But, really, I said to him, I need to get to Wolfgat, and he said to me, really, we need to get you to Wolfgat, and I thought to myself, I bloody need to get to Wolfgat. So, a vague plan was hatched that I would get there within the first few months of the new year. He’d show me how and where he forages. There’d be lunch and wine. Earlier this month, this finally happened.

It was pelting down when I drove into Paternoster, which I first visited in the early Eighties when it was a beautifully intact old fishing village. Kobus waved me into the driveway of his guest cottage, and within minutes we were pulling up at the door of Wolfgat.

The Wolfgat boat: Crafty views of the Wolfgat rowing boat, through slats, and from a kitchen window, at Wolfgat restaurant, Paternoster. April 2024. (Photo: Tony Jackman)

My first thought on entering was that this was a welcome escape from what has happened to the old village in the intervening years. Wolfgat is an island of sanity and serenity in a fishing town desperately trying to hold on to its charm while green-eyed developers tear up the sandy soil to build as many houses as they can on the tiniest plots possible so that they can be far richer than anyone needs to be. In the shadows of this madness, a group of people put their heads down and prepare the beautiful things that will go onto our plates.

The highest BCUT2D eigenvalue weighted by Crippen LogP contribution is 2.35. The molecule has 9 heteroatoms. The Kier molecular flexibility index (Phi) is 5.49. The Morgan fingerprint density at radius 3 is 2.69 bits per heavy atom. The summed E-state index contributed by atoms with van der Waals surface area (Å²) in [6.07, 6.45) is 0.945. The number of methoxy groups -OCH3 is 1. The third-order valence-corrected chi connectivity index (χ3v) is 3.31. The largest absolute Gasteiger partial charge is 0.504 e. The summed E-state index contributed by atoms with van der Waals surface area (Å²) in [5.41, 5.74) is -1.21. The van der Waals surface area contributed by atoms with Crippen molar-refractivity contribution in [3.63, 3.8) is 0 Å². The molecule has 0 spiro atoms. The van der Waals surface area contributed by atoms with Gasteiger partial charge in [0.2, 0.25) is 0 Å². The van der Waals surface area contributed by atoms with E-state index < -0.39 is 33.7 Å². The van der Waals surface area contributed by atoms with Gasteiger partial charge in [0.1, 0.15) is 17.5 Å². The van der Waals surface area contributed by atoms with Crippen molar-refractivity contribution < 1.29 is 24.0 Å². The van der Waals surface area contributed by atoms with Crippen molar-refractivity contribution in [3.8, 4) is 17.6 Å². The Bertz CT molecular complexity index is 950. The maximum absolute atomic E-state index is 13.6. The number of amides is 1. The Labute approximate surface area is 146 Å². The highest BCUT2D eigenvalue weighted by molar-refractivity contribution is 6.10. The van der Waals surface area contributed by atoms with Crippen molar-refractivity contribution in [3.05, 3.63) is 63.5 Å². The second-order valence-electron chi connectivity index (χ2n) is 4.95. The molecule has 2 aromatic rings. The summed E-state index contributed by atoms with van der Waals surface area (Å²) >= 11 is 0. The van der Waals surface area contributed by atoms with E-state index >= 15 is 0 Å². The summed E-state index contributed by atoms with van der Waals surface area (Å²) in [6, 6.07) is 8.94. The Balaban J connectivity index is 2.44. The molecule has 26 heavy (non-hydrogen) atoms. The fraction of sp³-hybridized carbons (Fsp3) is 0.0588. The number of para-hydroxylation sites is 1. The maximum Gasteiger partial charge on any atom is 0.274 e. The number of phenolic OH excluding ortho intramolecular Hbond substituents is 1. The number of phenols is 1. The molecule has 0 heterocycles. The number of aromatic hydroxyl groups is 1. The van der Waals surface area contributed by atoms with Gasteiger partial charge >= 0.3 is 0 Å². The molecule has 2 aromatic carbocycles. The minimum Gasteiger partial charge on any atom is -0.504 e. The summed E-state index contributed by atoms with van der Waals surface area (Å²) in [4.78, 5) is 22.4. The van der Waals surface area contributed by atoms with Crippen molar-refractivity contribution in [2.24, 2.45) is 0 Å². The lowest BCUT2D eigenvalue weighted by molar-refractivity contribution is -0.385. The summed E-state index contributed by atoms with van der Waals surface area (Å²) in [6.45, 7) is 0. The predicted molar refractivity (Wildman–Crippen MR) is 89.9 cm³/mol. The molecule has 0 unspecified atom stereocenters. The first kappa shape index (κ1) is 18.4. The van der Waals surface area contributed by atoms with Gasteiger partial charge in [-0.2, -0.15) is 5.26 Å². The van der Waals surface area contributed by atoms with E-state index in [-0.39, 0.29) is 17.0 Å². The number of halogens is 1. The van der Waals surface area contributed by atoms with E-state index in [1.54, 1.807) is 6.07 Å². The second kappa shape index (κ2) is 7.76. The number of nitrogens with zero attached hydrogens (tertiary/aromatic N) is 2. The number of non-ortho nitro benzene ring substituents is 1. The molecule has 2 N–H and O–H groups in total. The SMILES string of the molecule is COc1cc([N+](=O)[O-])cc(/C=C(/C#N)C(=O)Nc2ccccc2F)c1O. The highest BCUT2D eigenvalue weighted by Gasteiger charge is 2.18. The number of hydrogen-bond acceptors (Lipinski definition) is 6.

This is the old part of town, where most of the little cottages are home to fisher families and boats are parked in front of their homes as well as their cars or bakkies. In the early hours of the morning, the banter will begin as people head to the beach, having ascertained whether it was a good fishing day. But I’ve chosen a rainy day, I am missing the planned forage with Kobus. I will be back for that, we agree before the day is out. But first…

Fire man: Neville Cloete, right, with the deeply pleasing askoek sourdough he had just baked, at Wolfgat restaurant, Paternoster. April 2024. (Photo: Tony Jackman)

Oom Neville is on the stoep at Wolgat when I wander through too early on a Sunday morning, hours before service is set to start. Nobody will be dining al fresco on the stoep today, but there will be candles and gas lamps within and a sense of the winter to come. I photograph the blue rowing boat through the slats of the shutters.